Facebook Inc. (FB - Get Report) shares edged higher at the opening bell Friday even as the tumult surrounding the world's biggest social group shows no signs of abating following a data scandal that may have breached the privacy of 50 million users.
Facebook has lost more than $50 billion in market value this week, with shares slumping more than 10% over the past five days as the fallout from the Cambridge Analytica scandal, which saw the controversial political consultancy improperly obtain user data that it may have used to help sway the 2016 elections in favor of President Donald Trump, continued to escalate.
"We know this is an issue of trust. We know this is a critical moment for our company, for the service we provide," COO Sherly Sandberg told CNBC television late Thursday. "We are going to do everything we can."
Action Alerts Plus holding Facebook shares were marked 1.1% higher in early trading Friday to change hands at $166.72, a move that would trim its five-day slump to 10% and hive more than 16.1% from the all-time high it reached on Feb. 2.
Sandberg's appearance followed several days of silence from the company's senior executives that was only broken Wednesday by a series of media mea culpas from CEO Mark Zuckerberg, who apologized for the "breach of trust" and suggested he would be willing to testify before lawmakers and accept tougher regulation from government officials to protect user data.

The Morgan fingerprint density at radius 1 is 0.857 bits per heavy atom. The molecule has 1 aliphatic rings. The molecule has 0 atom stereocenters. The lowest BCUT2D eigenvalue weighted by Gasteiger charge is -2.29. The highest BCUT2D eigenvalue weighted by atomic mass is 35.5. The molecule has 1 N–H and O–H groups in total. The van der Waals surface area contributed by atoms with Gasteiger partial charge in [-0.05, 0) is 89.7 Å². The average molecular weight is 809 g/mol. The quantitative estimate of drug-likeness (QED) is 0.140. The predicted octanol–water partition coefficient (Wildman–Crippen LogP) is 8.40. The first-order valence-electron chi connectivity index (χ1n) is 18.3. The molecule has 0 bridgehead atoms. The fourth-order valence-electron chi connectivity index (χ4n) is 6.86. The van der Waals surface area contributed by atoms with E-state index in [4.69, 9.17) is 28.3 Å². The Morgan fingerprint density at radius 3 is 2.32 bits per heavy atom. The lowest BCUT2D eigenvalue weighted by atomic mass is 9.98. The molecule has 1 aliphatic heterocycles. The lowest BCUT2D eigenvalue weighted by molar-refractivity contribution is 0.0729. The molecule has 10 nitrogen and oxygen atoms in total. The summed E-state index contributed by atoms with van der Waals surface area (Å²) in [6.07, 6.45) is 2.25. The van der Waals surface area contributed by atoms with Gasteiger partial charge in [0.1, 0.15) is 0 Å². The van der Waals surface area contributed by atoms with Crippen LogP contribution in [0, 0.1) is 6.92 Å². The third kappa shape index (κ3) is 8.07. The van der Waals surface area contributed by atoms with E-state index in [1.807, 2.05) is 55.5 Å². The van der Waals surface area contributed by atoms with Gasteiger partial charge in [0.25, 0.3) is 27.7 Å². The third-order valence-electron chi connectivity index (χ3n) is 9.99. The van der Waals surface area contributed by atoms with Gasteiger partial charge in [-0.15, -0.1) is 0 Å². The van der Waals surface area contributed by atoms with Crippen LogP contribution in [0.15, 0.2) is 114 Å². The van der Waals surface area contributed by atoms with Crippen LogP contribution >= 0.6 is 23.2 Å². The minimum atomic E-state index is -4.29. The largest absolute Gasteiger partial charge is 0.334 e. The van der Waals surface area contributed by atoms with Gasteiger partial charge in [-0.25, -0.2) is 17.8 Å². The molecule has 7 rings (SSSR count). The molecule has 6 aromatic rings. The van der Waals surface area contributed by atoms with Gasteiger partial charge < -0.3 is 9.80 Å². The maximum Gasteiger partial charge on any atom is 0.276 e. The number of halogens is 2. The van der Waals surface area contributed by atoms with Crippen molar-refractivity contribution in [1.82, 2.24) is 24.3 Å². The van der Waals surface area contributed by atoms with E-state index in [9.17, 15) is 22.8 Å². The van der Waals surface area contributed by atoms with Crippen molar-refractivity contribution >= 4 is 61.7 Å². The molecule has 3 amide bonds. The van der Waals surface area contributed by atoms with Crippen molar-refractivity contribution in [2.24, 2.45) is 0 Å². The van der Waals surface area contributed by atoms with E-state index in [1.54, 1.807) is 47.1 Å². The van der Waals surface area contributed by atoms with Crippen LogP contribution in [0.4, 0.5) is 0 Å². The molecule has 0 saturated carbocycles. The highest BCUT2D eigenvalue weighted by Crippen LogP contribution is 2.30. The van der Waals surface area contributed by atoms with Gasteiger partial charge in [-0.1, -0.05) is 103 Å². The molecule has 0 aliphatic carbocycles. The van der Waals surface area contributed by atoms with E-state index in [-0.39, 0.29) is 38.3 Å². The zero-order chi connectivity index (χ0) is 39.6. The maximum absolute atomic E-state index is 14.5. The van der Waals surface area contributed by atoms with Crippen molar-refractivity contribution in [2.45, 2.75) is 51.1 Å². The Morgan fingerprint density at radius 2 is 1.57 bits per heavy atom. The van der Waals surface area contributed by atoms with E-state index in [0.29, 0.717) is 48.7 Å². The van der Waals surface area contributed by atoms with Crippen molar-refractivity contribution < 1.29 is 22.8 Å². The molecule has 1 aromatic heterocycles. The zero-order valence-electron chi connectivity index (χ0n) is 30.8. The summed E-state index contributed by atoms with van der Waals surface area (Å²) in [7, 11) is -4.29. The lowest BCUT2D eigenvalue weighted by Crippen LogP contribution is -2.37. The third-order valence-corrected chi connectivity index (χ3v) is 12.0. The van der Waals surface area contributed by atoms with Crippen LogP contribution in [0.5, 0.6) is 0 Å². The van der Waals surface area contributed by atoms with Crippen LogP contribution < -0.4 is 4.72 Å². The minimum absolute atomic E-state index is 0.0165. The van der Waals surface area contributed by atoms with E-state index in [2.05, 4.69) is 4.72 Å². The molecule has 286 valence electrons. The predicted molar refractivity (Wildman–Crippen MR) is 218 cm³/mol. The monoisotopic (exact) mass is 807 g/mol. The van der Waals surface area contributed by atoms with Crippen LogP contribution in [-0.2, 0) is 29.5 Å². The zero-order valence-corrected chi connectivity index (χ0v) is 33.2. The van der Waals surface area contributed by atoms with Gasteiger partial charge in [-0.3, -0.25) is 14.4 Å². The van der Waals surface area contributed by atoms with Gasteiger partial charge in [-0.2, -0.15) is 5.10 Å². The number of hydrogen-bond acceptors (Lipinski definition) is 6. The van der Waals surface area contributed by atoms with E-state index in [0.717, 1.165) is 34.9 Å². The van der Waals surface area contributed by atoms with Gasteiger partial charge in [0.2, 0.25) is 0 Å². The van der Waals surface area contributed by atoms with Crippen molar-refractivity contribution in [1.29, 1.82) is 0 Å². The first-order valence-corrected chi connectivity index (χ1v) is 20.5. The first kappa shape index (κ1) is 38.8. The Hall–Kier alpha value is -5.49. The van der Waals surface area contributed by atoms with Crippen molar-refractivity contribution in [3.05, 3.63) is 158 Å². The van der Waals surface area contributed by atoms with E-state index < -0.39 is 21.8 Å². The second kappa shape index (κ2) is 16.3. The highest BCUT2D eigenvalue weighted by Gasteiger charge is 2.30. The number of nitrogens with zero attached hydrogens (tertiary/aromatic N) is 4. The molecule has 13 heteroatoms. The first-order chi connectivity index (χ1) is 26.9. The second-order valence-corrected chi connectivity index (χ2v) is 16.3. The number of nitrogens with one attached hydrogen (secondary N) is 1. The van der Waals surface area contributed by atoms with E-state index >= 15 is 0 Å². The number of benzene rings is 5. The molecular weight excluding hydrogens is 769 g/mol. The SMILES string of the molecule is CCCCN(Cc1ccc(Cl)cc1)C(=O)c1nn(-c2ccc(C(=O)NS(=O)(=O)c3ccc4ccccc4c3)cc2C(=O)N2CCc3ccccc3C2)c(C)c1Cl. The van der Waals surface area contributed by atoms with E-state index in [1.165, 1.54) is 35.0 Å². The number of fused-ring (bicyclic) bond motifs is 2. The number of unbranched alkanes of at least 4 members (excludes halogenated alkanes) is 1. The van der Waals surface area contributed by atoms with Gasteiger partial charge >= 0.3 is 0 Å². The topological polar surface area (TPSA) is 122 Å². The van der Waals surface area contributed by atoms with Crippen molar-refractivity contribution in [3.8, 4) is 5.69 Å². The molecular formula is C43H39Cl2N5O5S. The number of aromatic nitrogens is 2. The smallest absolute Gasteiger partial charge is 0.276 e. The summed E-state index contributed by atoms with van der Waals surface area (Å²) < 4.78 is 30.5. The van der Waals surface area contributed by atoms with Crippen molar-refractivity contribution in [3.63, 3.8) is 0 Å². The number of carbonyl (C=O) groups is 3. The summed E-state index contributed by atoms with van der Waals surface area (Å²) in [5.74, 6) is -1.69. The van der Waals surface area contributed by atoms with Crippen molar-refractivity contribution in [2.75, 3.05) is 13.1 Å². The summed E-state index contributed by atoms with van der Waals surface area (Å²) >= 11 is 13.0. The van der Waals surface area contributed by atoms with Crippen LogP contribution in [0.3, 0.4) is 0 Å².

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"Mark has said, 'It's not a question of if regulation, it's a question of what type,'" explained Sandberg. "We're open to regulation. We work with lawmakers all over the world."
Lawmakers on both sides of the Atlantic are keen to take the billionaire Facebook founder and his most-trusted colleague at their word, with both Republican Greg Walden and Democrat Frank Pallone saying Thursday that they will ask Zuckerberg to appear before the House Energy and Commerce Committee that the two co-chair.
"The latest revelations regarding Facebook's use and security of user data raises many serious consumer protection concerns," the Committee said in a statement. "After committee staff received a briefing yesterday from Facebook officials, we felt that many questions were left unanswered."
In Britain, where Cambridge Analytica is based, MP Matt Hancock, the country's Minister for Digital, Culture, Media and Sport, told BBC radio that "it shouldn't be for a company to decide what is the appropriate balance between privacy and innovation and use of data. Those rules should be set by society as a whole and so by Parliament."
The spectre of tighter regulation for data-dependent social media and tech firms has taken its toll on shares this week, and again Friday, with Netflix Inc. (NFLX - Get Report) marked 1.7% at $301.5, the lowest since March 5, and Twitter Inc. (TWTR - Get Report) trading 1.28% lower at $30.80 each, a move that would take its five-day decline to 13.4%.